The Juno mission has provided an accurate determination of Jupiter’s gravitational field, which has been used to obtain information about the planet’s composition and internal structure. Several models of Jupiter’s structure that fit the probe’s data suggest that the planet has a diluted core, with a total heavy-element mass ranging from ten to a few tens of Earth masses (about 5 to 15 per cent of the Jovian mass), and that  heavy elements (elements other than hydrogen and helium) are distributed within a region extending to nearly half of Jupiter’s radius.

Planet-formation models indicate that most heavy elements are accreted during the early stages of a planet's formation to create a relatively compact core and that almost no solids are accreted during subsequent runaway gas accretion. Jupiter’s diluted core, combined with its possible high heavy-element enrichment, thus challenges standard planet-formation theory.

A possible explanation is erosion of the initially compact heavy-element core, but the efficiency of such erosion is uncertain and depends on both the immiscibility of heavy materials in metallic hydrogen and on convective mixing as the planet evolves. Another mechanism that can explain this structure is planetesimal enrichment and vaporization during the formation process, although relevant models typically cannot produce an extended diluted core.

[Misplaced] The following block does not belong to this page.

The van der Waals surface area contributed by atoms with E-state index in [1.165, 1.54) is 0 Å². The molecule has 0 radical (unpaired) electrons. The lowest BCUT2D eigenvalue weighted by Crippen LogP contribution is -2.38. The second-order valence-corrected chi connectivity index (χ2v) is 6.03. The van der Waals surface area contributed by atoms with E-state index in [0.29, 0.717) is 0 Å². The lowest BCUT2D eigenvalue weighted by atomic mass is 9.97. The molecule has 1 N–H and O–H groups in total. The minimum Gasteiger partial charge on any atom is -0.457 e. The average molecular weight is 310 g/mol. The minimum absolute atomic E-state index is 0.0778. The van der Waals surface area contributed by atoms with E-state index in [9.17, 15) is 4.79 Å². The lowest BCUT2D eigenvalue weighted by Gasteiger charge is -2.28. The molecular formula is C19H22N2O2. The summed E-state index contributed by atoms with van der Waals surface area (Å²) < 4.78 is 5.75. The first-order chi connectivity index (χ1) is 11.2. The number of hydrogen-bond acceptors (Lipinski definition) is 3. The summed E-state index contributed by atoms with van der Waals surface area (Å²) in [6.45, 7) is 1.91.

Here we show that a sufficiently energetic head-on collision (giant impact) between a large planetary embryo and the proto-Jupiter could have shattered its primordial compact core and mixed the heavy elements with the inner envelope. Models of such a scenario lead to an internal structure that is consistent with a diluted core, persisting over billions of years.

We suggest that collisions were common in the young Solar system and that a similar event may have also occurred for Saturn, contributing to the structural differences between Jupiter and Saturn.

In contrast, the total current mass of the asteroid belt is roughly 4% that of our Moon, so just under 0.05% of the mass of the Earth. Undoubtedly, Jupiter has swallowed numerous asteroids and comets over its lifetime, but even if it ate all of the asteroids in the asteroid belt that would only amount to less than 1% of its total rock and metal content, compared to the primordial rock and metal that it has had since its formation, including whatever rock & metal it inherited from the core impactor hypothesized by Liu et al.

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    $\begingroup$ The problem with comparing current Jupiter mass with current asteroid belt mass and then inferring conclusions about past Jupiter mass and past asteroid belt mass is that past Jupiter could be much smaller and past belt much heavier. One of the things the Grand Tack hypothesis was designed to explain is why there is so very little mass in Mars and the asteroid belt today, and that explanation was: Jupiter migrated inwards and ate or dispersed most of it. How much was ate vs. dispersed/ejected would be the relevant quantity. $\endgroup$ – zibadawa timmy Feb 14 '20 at 10:14